23. The same millionaires complaining about social security and the government intervention etc etc,meaning rich Republicans, were the ones more likely sucking off the government tit..hypocrites.

  24. Libs will never go for that. They need all the fake or real SSDI beneficiaries. Since there are not enough legitimate SSDI beneficiaries, they need to fake disability crimes to approved.

  25. Agreed – keep SS only for SS purposes. If that means we need an across the board 5% income tax increase on everyone from minimum wage workers to gazillionaires, so be it.

  26. The worst part of the budget was, well, it had so many bad parts that let’s try to list some of them.
    a) Spending increases on defense.
    b) Spending increases on domestic matters.
    c) 18 wheeler sized loopholes in the teeny restraint on spending increases called the sequester.
    d) Rollback of Medicare premium increases.

    This is what our slimy politicians call “bipartisan” agreements for the sake of the people. Meaning they scratch each other’s back to buy votes from defense contractors and the welfare class.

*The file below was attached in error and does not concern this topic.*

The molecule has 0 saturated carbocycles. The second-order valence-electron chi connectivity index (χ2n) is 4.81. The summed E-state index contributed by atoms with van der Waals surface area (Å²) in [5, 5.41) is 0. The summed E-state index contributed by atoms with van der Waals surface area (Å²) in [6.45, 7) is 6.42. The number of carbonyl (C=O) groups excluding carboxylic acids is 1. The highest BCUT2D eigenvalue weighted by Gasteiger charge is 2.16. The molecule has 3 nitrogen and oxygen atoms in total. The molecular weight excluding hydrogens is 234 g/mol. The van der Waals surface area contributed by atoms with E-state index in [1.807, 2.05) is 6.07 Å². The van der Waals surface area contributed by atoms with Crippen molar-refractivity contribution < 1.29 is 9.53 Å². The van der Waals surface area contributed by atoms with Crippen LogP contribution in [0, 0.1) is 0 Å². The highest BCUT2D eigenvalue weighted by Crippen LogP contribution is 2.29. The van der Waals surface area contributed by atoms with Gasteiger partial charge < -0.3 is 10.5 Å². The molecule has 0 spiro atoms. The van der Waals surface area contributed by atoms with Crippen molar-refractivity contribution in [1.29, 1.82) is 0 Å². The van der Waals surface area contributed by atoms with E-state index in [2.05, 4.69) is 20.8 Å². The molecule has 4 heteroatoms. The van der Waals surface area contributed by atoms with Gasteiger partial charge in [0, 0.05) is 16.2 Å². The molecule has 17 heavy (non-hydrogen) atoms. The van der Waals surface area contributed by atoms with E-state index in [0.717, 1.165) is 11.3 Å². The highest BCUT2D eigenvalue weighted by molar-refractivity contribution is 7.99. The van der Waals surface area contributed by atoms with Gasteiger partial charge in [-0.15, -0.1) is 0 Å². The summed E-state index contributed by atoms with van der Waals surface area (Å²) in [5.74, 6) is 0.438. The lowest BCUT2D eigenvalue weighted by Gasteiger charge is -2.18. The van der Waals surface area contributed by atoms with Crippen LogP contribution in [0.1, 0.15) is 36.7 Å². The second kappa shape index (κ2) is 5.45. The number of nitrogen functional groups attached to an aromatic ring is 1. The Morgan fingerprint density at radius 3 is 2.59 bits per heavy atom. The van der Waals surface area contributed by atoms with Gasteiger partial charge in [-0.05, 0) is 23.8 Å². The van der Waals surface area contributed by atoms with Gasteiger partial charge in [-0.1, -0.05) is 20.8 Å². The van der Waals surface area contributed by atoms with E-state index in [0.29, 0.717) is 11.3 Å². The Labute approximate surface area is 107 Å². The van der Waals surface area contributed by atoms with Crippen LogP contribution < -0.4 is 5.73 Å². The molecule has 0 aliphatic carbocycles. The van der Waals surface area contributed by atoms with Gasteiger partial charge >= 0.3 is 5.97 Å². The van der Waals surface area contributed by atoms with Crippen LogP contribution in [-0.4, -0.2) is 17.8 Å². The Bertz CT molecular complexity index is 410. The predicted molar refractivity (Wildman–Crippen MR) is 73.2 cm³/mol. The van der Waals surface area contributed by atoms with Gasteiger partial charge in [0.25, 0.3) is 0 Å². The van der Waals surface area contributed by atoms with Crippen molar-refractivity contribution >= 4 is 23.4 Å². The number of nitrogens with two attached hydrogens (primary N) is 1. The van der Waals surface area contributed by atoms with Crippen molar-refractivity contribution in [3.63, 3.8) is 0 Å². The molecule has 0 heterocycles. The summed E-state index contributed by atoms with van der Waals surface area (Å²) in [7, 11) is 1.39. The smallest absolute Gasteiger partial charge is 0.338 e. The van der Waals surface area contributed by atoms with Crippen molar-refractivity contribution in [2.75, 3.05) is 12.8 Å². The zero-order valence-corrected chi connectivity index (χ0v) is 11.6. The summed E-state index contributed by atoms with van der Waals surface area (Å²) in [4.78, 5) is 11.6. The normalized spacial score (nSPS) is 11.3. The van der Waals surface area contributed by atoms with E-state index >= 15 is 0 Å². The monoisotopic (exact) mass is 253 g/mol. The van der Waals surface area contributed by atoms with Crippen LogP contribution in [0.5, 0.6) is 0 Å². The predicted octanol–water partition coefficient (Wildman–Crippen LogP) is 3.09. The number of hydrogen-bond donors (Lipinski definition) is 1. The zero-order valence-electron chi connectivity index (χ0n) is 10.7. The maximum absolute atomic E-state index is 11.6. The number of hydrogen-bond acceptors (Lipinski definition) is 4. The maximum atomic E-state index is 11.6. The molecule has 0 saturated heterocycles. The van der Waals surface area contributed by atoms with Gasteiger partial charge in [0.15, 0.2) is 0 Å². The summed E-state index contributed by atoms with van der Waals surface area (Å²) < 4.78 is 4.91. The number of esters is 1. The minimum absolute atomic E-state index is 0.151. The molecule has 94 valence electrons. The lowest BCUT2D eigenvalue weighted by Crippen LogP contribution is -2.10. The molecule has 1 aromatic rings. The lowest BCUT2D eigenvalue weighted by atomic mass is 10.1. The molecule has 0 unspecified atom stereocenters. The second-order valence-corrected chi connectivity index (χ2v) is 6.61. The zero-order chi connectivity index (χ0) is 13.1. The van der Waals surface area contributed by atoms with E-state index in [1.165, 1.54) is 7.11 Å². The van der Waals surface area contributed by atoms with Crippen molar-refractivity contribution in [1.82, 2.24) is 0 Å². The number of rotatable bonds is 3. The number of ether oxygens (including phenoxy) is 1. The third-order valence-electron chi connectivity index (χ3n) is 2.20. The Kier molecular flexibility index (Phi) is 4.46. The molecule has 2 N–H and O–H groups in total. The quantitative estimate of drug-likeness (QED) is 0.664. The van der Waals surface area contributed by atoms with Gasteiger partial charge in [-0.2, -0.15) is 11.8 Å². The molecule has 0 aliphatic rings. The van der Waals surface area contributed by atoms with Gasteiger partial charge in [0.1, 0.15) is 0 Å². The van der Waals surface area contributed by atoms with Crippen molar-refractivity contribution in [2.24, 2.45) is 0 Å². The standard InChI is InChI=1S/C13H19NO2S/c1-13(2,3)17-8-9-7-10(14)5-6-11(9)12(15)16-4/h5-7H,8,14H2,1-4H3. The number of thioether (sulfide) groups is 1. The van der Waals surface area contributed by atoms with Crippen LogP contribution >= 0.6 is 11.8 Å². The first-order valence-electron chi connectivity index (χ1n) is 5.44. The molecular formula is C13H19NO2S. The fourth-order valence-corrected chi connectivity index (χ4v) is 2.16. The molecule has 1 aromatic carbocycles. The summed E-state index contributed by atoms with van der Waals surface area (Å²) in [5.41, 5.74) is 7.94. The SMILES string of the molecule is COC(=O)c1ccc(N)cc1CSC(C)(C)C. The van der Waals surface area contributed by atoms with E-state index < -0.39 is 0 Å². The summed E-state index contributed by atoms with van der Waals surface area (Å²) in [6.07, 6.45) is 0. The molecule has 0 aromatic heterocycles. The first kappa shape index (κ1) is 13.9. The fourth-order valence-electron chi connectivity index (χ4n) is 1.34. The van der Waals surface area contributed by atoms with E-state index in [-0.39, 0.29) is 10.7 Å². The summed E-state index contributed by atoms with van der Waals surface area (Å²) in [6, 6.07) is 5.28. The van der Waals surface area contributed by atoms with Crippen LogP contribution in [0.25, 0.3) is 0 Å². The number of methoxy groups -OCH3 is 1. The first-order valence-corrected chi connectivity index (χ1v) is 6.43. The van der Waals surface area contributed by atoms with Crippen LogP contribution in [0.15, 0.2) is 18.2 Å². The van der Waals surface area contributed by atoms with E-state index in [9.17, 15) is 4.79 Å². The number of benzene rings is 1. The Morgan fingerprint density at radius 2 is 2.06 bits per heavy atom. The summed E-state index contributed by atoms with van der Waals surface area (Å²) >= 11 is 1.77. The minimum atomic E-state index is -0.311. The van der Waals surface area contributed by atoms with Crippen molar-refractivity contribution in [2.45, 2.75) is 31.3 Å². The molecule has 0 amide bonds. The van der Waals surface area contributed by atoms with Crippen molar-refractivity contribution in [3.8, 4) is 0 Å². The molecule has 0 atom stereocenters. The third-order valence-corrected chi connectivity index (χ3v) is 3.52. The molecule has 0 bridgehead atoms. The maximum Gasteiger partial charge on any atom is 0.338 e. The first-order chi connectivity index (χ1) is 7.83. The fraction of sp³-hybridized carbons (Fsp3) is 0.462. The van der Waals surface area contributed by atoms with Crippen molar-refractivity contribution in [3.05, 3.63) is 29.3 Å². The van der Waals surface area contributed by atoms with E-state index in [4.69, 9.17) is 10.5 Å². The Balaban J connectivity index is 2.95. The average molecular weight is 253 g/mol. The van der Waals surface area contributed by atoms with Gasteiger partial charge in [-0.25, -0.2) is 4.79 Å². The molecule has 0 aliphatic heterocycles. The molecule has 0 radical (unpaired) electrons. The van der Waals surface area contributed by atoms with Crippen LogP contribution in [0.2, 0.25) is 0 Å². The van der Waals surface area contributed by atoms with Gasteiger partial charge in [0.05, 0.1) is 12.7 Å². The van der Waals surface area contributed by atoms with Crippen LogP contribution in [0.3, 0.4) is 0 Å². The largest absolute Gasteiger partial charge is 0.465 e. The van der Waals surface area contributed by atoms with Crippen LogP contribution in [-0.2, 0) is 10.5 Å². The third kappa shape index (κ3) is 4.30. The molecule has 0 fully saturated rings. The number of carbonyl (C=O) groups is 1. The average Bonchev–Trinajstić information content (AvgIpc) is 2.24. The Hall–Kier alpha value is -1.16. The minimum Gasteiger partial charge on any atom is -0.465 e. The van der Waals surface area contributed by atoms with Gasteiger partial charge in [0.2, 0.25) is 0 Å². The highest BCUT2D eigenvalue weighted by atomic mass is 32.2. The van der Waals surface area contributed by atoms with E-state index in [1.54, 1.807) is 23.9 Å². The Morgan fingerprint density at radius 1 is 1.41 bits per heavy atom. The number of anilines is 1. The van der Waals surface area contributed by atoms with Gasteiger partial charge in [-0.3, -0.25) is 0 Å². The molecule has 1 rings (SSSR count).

27. I have no sympathy for outrageous excesses like treating carried interest as capital gains. But the rich pay most of the taxes in this country. The bottom 50% or so pay NOTHING for the IRS, FBI, DEA, NIH etc. What we need is a tax increase on the rich and the middle class – example, treat home sale gains as ordinary income, treat carried interest for the Wall Street types as ordinary income; and yes, repeal the Bush tax cuts on the middle class – meaning anyone making LESS than 400K a year pays Clinton era tax rates; and repeal the child tax credit increases that Bush put it. Sounds very unpopular, but it’s a great way for liberals to show that they are serious to fund the government.